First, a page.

In that report, they call attention to the fact that apparently some cases have been decided (incorrectly, they assert) on the difference of how many rights religious people had in 1868 (when the 14th Amendment was passed) vs. those rights of people in other discrimination lawsuits that weren't identified by the court until after 1868, as to who has more credibility to say they were discriminated vs. who has not been. They claim the 14th Amendment protects those in the religious class just as equally as those in a gender or racial one. And they bring up the Blaine Amendment issues, where a state typically has a constitutional amendment in their state constitution that can be read so as to deny funding to private schools based on that school being a religious one, in order to avoid the appearance of the state establishing a religion, which seems to acknowledge that the 1st Amendment has precedence over the 14th when it comes to a possible perception by someone of the government's establishment of a religion. It may help to understand where some of the legal precedents have come from, with respect to why, legally, laws are written to generally uphold (respect/honor) religious practices, so long as they do not mean the government can be perceived as establishing them.

More about the Blaine Amendment: http://education.findlaw.com/curriculum-standards-school-funding/what-is-a-blaine-amendment.html

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    While this is a nice answer if the question were about US law, it's not a very good answer to the English question. – ColleenV Mar 6 '18 at 23:04
  • Also: no, Congress does not have to "honor" anyone's religion; that's not what respecting means in the context of the First Amendment. – stangdon Mar 8 '18 at 12:28
  • @ColleenV It's to establish that it's about not "establishing" a religion, because it's not about what the OP thought it would be about: "respecting" it. I was trying to emphasize that no matter how you read "respecting", it doesn't matter. – vapcguy Mar 8 '18 at 18:43
  • @stangdon You misread my post, then. I said that Congress has to honor all religions because of the 14th Amendment, not the 1st. And that's in the sense that they pass & uphold rules, laws, regulations regarding the fact you cannot discriminate on the basis of a religion - in a sense, condoning it while still not establishing a state-sponsored one. – vapcguy Mar 8 '18 at 18:45
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The other answers seem complicated, and I think this can be easy. The first amendment says that the US cannot make a law that says everybody has to have the same religion. It doesn't mean that congress can't make any law having to do with religion, it just means that everyone should be free to practice their beliefs. It was included because the people involved in this discussion were largely English. In England for a very long time there was an official rule that if you were English you had to be Catholic. Then Protestant. Then Catholic. It was all very confusing, so the founders of the US decided that it should be a separate matter, and not for the new government to decide. So they put it into the Constitution.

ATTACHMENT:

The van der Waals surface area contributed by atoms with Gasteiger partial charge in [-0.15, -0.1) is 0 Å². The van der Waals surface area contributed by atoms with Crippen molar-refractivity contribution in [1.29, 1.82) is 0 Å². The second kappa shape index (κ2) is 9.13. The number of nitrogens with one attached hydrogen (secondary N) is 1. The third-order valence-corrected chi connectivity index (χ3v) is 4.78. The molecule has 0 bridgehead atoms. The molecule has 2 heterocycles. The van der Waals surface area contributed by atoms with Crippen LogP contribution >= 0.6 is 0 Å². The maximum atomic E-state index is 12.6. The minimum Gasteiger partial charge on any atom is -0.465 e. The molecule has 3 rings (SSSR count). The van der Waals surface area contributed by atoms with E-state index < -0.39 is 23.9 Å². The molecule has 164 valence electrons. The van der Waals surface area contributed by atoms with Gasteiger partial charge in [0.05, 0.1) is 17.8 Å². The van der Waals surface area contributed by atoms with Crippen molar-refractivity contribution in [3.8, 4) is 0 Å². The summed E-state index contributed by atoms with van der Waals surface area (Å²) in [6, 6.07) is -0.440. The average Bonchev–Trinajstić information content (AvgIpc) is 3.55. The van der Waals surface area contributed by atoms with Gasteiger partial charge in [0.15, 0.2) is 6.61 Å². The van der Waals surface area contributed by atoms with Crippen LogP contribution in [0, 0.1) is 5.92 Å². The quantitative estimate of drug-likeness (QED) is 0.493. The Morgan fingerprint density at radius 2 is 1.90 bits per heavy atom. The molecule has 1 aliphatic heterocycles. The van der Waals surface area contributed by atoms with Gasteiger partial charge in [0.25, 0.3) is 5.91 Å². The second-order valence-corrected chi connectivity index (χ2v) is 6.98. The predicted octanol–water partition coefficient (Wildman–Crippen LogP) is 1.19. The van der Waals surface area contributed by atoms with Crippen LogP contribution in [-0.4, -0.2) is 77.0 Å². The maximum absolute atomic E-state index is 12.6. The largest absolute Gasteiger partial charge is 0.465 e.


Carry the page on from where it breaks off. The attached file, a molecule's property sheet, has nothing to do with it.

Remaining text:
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    It's about more than just convenience. Freedom of religion is a fundamental human right. The Bill of Rights (that is, Amendments 1 through 10 of the U.S. Constitution) describes many legal rights and prohibits the government from violating them. Historical details: "Separation of church and state in the United States" (Wikipedia) – jkdev Mar 8 '18 at 1:26
  • @jkdev I never said anything about convenience. I think fundamental human right can be argued (unless you are stating a certain document has defined it that way). There are many countries where the ruling party defines acceptable religions. And if you look at the history of Henry VIII reign, there were a lot of changes during a very brief time. – Stacy Mar 10 '18 at 3:03
0

another way to phrase this is with a single word: "about".

The phrase quoted in the question is:

  • "respecting an establishment of religion"

Andrew's answer mentions phrases like:

  • "with respect to an establishment of religion"
  • "respective of an establihsment of religion",

An even shorter alternative is:

  • "about an establishment of religion"

protected by ColleenV Mar 8 '18 at 2:44